USDA estimates German production at 4.9 million tons, up 1.1 million from last year, and area at 0.5 million hectares, based on official statistics indicating record production and area. Area increased significantly in 2008/09 due largely to the EU’s late autumn announcement of suspending the set-aside requirement, making further winter wheat planting in Germany nearly impossible, thereby forcing farmers to increase spring-sown crops, particularly corn. (For more information, please contact Bryan Purcell at 202-690-0138.)

China Corn: Record Production in 2008/09 Due to Higher Yield

China’s 2008/09 corn production is estimated at a record 156.0 million tons, up 3.0 million or 2 percent from last month and up 4.2 million or 3 percent from last year as higher estimated yield offset lower planted area. Corn area is estimated at 27.8 million hectares, unchanged from last month but down 0.2 million from last year. Farmers shifted from corn to soybeans in 2008 in response to higher relative profits for soybeans after the poor 2007/08 soybean harvest. The estimated yield of 5.61 tons per hectare is up 3.5 percent from last year and above the previous record set in 2006/07.

Very good growing conditions were reported in nearly every corn-producing province this season. Bumper crops are expected on the North China Plain, which experienced beneficial rainfall, seasonable temperatures, few extreme weather events, and only minor flooding/lodging problems in 2008. Record yield and production are expected in Northeast China, where drought conditions cut yields in 2007/08. Officials in Jilin, Liaoning, and Inner Mongolia reported that the crop benefited from timely and abundant rainfall this year, while a recent crop survey in Heilongjiang revealed generally favorable growing conditions and higher yields than last year despite below-normal rainfall in August. (For more information, contact Paulette Sandene at (202) 690-0133).

Mexico: Favorable Weather Boosts Estimated Corn Output

The USDA forecasts Mexican corn production for 2008/09 at 24.0 million tons, up 6 percent from last year. The year-to-year increase is attributed to higher forecast yields, a slight increase in harvested area, and ideal weather. According to the U.S. agricultural attaché in Mexico, farmers are using better seed varieties and higher sowing density to improve yields. In addition, the country is receiving normal to above-normal monsoon rains. Last year, the country was impacted by numerous tropical storms and hurricanes which caused substantial agricultural damage. (For more information contact, Arnella Trent at 202-720-0881)

China Soybeans: Higher Area and Production Expected in 2008/09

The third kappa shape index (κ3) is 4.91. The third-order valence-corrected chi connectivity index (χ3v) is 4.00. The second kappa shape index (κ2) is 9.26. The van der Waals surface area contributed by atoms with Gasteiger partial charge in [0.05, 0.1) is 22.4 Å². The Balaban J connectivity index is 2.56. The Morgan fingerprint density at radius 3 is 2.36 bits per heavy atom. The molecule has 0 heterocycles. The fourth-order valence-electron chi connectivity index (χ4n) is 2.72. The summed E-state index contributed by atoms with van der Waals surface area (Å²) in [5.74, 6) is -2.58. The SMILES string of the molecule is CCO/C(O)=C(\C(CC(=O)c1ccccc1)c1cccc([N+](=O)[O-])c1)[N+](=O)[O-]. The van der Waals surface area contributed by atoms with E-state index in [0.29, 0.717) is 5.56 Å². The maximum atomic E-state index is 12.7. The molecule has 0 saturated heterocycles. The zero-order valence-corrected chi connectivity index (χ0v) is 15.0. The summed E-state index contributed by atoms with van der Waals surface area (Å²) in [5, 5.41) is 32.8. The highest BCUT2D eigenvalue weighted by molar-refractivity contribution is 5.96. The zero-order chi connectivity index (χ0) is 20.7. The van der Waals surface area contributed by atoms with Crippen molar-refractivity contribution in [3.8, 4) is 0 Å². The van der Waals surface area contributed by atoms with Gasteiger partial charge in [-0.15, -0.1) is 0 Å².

China’s 2008/09 soybean production is estimated at 16.5 million tons, up 0.5 million or 3 percent from last month and up 3.0 million or 22 percent from last year’s drought-reduced crop. Soybean area is estimated at 9.4 million hectares, unchanged from last month but up 0.7 million or 8 percent from last year. High returns after the disappointing 2007/08 harvest and government policies that encouraged oilseed production led to the increase in planted area. The estimated yield of 1.76 tons per hectare is up 13 percent from last year and above the 5-year average of 1.68 tons per hectare.

Heilongjiang is China’s most important soybean growing province, accounting for 37 to 40 percent of China’s total soybean output. A recent crop survey in Heilongjiang revealed significantly higher planted area, very good growing conditions, and higher prospective yields than last year despite a significant rainfall deficit in August in parts of the province. Other important soybean growing provinces in northern and central China experienced generally favorable weather throughout the season, and normal yields are expected in these areas. (For more information, contact Paulette Sandene at (202) 690-0133).

Argentina: Soybean Area Forecast to Increase Again in 2008/2009

The USDA forecasts Argentine soybean production for 2008/2009 at a record 50.5 million tons, up 1.0 million or 2 percent from last month and up 4 million or 9 percent from last year. Area is estimated at a record 18.0 million hectares, up 0.3 million from last month and up 1.63 million from last year. Yield is forecast at 2.80 tons per hectare, compared to the 2.99 tons-per-hectare record high in 2006/2007 and the five-year average of 2.71 tons per hectare. Incentive to plant continues to escalate due in part to increasing fertilizer prices, higher seed costs, and greater fuel expenses which favors soybeans over alternative crops. Continued dry weather in many areas of

Argentina has also limited wheat planting and stimulated farmers to plan for first-crop soybeans in the spring. Planting full-season soybeans, as compared to second-crop soybeans following wheat, can boost yield up to 20 percent, implying an expected yield for soybeans in the new production year of 2.80 metric tons per hectare. (For more information, please call Denise McWilliams at 202-720-0107.)

Argentina: Corn Area Forecast to Decrease for 2008/09

The USDA forecasts Argentine corn production for 2008/2009 at 19.0 million tons, down 1.5 million tons or 7 percent from last year and down 3.0 million or 14 percent from last month. Area is estimated at 2.70 million hectares, down 0.30 million hectares from last month and down 0.51 million from last year. Yield is forecast at 7.04 tons per hectare, compared to the record high 8.04 tons per hectare in 2006/2007 and the five-year average of 6.96 tons per hectare. Several factors are likely to contribute to the forecast reduction in planted area: high export taxes during the first half of 2008, halts on corn exports, and higher input costs. Some seed orders are already being refused delivery by farmers as they consider switching some area from corn to oilseed crops. High production costs as well as market and harvest uncertainties have caused farmers in Argentina to consider planting crops requiring less fertilizer, pesticides, and labor than corn. In areas where dairies are located, farmers will plant enough corn to satisfy feed demands, but limited incentive to increase production beyond local demand will likely limit corn area for 2008/09.

Further Reading

- You can view the full report by clicking here.
- Further information on World Agricultural Supply and Demand can be found in the USDA World Agricultural Outlook Board Report by clicking here.


September 2008